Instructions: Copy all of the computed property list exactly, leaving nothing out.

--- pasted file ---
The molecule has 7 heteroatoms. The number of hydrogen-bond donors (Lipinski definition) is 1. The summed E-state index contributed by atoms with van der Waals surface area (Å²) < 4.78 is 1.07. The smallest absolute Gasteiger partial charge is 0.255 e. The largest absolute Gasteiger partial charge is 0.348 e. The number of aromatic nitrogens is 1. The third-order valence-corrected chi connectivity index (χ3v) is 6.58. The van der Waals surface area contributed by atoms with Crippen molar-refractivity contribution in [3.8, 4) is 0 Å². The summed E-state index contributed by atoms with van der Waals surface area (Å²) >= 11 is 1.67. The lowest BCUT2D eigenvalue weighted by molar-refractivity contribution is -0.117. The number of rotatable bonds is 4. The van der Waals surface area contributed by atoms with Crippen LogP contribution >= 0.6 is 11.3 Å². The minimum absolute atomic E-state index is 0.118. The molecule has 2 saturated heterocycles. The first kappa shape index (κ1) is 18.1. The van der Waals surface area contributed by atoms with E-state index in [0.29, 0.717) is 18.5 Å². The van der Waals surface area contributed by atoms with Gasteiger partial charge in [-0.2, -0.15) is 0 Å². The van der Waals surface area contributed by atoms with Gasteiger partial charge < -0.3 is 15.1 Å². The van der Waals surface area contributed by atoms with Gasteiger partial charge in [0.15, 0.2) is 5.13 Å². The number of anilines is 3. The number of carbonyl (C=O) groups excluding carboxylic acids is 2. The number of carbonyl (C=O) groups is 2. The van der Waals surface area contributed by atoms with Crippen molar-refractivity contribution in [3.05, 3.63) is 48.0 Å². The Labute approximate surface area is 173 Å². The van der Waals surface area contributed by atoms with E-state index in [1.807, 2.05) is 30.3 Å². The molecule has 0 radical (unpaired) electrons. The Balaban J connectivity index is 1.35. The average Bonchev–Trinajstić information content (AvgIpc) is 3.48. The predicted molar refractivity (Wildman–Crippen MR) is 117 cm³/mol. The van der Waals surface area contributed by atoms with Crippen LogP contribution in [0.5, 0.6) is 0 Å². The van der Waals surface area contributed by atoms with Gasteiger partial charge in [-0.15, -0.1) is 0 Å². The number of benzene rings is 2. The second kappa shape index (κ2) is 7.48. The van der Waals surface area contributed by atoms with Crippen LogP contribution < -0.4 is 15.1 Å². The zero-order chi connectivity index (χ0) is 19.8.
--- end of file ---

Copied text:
The molecule has 7 heteroatoms. The number of hydrogen-bond donors (Lipinski definition) is 1. The summed E-state index contributed by atoms with van der Waals surface area (Å²) < 4.78 is 1.07. The smallest absolute Gasteiger partial charge is 0.255 e. The largest absolute Gasteiger partial charge is 0.348 e. The number of aromatic nitrogens is 1. The third-order valence-corrected chi connectivity index (χ3v) is 6.58. The van der Waals surface area contributed by atoms with Crippen molar-refractivity contribution in [3.8, 4) is 0 Å². The summed E-state index contributed by atoms with van der Waals surface area (Å²) >= 11 is 1.67. The lowest BCUT2D eigenvalue weighted by molar-refractivity contribution is -0.117. The number of rotatable bonds is 4. The van der Waals surface area contributed by atoms with Crippen LogP contribution >= 0.6 is 11.3 Å². The minimum absolute atomic E-state index is 0.118. The molecule has 2 saturated heterocycles. The first kappa shape index (κ1) is 18.1. The van der Waals surface area contributed by atoms with E-state index in [0.29, 0.717) is 18.5 Å². The van der Waals surface area contributed by atoms with Gasteiger partial charge in [-0.2, -0.15) is 0 Å². The van der Waals surface area contributed by atoms with Gasteiger partial charge < -0.3 is 15.1 Å². The van der Waals surface area contributed by atoms with Gasteiger partial charge in [0.15, 0.2) is 5.13 Å². The number of anilines is 3. The number of carbonyl (C=O) groups excluding carboxylic acids is 2. The number of carbonyl (C=O) groups is 2. The van der Waals surface area contributed by atoms with Crippen molar-refractivity contribution in [3.05, 3.63) is 48.0 Å². The Labute approximate surface area is 173 Å². The van der Waals surface area contributed by atoms with E-state index in [1.807, 2.05) is 30.3 Å². The molecule has 0 radical (unpaired) electrons. The Balaban J connectivity index is 1.35. The average Bonchev–Trinajstić information content (AvgIpc) is 3.48. The predicted molar refractivity (Wildman–Crippen MR) is 117 cm³/mol. The van der Waals surface area contributed by atoms with Crippen LogP contribution in [0.5, 0.6) is 0 Å². The van der Waals surface area contributed by atoms with Gasteiger partial charge in [-0.15, -0.1) is 0 Å². The number of benzene rings is 2. The second kappa shape index (κ2) is 7.48. The van der Waals surface area contributed by atoms with Crippen LogP contribution < -0.4 is 15.1 Å². The zero-order chi connectivity index (χ0) is 19.8.